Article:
State Rep. Rich Golick, who chairs a key House committee, said Friday the Georgia Public Defender Standards Council and other legal groups will spend the rest of the year trying to "strike a proper balance" to control costs. But he said if they are unable to reach a consensus, lawmakers could be forced to step in during next year's legislative session.
"Doing nothing is not an option. The way things are going on currently is not sustainable for the future. Failure is not an option," said Golick, who chairs the House Judiciary Non-Civil Committee. "If this bogs down, then the General Assembly will be forced to bring a solution on its own."
Transferring parts of the system back to county control would reverse one of the state's most ambitious civil justice programs in years. Lawmakers created the statewide system in 2003 to replace the hodgepodge of public defender offices, which critics said were consistently unprepared to represent Georgia's poor defendants.
"It would be step back in the wrong direction," said Stephen Bright of the Southern Center for Human Rights, one of the system's biggest critics. "It just makes for a very splintered and inconsistent system."
The ailing public defender system has struggled almost since its start in 2005, faced with the costly trial of courthouse gunman Brian Nichols, tepid support from lawmakers and a souring economy. Now the state can't afford to pay to defend the accused in several death penalty cases, leaving them to wait in jail for years for their trials to start.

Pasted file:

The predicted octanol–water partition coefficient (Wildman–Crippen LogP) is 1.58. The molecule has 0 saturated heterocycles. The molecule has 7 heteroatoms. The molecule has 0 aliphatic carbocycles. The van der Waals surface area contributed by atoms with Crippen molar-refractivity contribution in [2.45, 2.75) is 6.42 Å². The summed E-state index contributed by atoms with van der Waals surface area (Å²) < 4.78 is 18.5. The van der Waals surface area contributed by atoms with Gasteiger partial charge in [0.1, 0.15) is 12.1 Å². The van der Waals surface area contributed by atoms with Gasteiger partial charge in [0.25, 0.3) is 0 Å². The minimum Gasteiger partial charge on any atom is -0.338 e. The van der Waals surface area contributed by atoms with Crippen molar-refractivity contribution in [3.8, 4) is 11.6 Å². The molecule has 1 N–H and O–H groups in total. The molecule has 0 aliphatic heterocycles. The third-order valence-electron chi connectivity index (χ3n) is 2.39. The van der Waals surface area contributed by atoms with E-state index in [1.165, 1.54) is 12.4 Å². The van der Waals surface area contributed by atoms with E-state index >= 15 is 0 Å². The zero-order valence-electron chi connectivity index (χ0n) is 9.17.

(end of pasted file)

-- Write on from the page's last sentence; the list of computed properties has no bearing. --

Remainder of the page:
Frustrated civil rights groups have tried to force changes by peppering the system with a flurry of lawsuits, including a recent case that claimed the state was refusing to provide attorneys for dozens of convicted criminals seeking appeals.
One of the thorniest issues involves so-called conflict cases - those with multiple defendants. Legislative leaders have suggested shifting those cases to the counties because they say they can be better managed locally. A new $100 fine on criminal cases has been suggested to pay for the transfers.
Golick said he hasn't ruled out the idea of a legislative solution, but he said he's confident the public defenders, the State Bar of Georgia and other legal experts can help hash out a compromise. The Smyrna Republican cautioned, though, that the flurry of lawsuits only complicates their efforts.
"There are some folks that are more interested in grabbing cheap headlines and doing some very public chest-beating while simultaneously doing something I think they hope will bring the system to its knees and force a solution," he said. "I think the adversarial nature will only marginalize their relevance."
But Bright, whose center has filed several of the complaints, say they are aimed at helping the system survive the long haul.
"The fact of the matter is they have never provided adequate funding for the system," he said. "And if you're going to provide adequate representation to people, it requires resources."